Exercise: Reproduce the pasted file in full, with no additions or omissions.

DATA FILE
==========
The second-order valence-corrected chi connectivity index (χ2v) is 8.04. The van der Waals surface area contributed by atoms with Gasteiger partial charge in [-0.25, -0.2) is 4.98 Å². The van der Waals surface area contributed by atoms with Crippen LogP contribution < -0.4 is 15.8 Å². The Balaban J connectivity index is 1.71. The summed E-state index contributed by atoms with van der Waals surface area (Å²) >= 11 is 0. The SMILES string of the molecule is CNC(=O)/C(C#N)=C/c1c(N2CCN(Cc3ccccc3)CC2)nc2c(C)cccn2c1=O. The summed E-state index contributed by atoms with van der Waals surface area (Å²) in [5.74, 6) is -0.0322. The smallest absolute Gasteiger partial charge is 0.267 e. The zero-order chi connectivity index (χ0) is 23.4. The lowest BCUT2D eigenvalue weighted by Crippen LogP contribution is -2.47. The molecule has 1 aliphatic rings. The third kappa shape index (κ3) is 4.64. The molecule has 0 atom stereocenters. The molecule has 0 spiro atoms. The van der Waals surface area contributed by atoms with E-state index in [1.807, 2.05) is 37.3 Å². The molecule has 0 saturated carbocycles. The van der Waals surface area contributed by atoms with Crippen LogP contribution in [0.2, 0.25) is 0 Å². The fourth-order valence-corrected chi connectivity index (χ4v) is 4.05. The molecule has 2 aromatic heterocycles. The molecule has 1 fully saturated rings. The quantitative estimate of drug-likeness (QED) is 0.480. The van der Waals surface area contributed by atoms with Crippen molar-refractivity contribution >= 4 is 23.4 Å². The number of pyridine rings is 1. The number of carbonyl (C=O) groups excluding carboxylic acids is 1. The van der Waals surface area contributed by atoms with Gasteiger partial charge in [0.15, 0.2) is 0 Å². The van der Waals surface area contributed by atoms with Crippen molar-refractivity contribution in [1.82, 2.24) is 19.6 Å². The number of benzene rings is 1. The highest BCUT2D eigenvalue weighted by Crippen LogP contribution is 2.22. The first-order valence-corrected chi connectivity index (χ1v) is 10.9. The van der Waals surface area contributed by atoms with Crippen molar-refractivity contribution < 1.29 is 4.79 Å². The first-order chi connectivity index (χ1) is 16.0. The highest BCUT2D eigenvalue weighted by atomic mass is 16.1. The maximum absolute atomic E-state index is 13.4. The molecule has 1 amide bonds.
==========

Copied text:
The second-order valence-corrected chi connectivity index (χ2v) is 8.04. The van der Waals surface area contributed by atoms with Gasteiger partial charge in [-0.25, -0.2) is 4.98 Å². The van der Waals surface area contributed by atoms with Crippen LogP contribution < -0.4 is 15.8 Å². The Balaban J connectivity index is 1.71. The summed E-state index contributed by atoms with van der Waals surface area (Å²) >= 11 is 0. The SMILES string of the molecule is CNC(=O)/C(C#N)=C/c1c(N2CCN(Cc3ccccc3)CC2)nc2c(C)cccn2c1=O. The summed E-state index contributed by atoms with van der Waals surface area (Å²) in [5.74, 6) is -0.0322. The smallest absolute Gasteiger partial charge is 0.267 e. The zero-order chi connectivity index (χ0) is 23.4. The lowest BCUT2D eigenvalue weighted by Crippen LogP contribution is -2.47. The molecule has 1 aliphatic rings. The third kappa shape index (κ3) is 4.64. The molecule has 0 atom stereocenters. The molecule has 0 spiro atoms. The van der Waals surface area contributed by atoms with E-state index in [1.807, 2.05) is 37.3 Å². The molecule has 0 saturated carbocycles. The van der Waals surface area contributed by atoms with Crippen LogP contribution in [0.2, 0.25) is 0 Å². The fourth-order valence-corrected chi connectivity index (χ4v) is 4.05. The molecule has 2 aromatic heterocycles. The molecule has 1 fully saturated rings. The quantitative estimate of drug-likeness (QED) is 0.480. The van der Waals surface area contributed by atoms with Crippen molar-refractivity contribution >= 4 is 23.4 Å². The number of pyridine rings is 1. The number of carbonyl (C=O) groups excluding carboxylic acids is 1. The van der Waals surface area contributed by atoms with Gasteiger partial charge in [0.15, 0.2) is 0 Å². The van der Waals surface area contributed by atoms with Crippen molar-refractivity contribution in [1.82, 2.24) is 19.6 Å². The number of benzene rings is 1. The highest BCUT2D eigenvalue weighted by Crippen LogP contribution is 2.22. The first-order valence-corrected chi connectivity index (χ1v) is 10.9. The van der Waals surface area contributed by atoms with Crippen molar-refractivity contribution < 1.29 is 4.79 Å². The first-order chi connectivity index (χ1) is 16.0. The highest BCUT2D eigenvalue weighted by atomic mass is 16.1. The maximum absolute atomic E-state index is 13.4. The molecule has 1 amide bonds.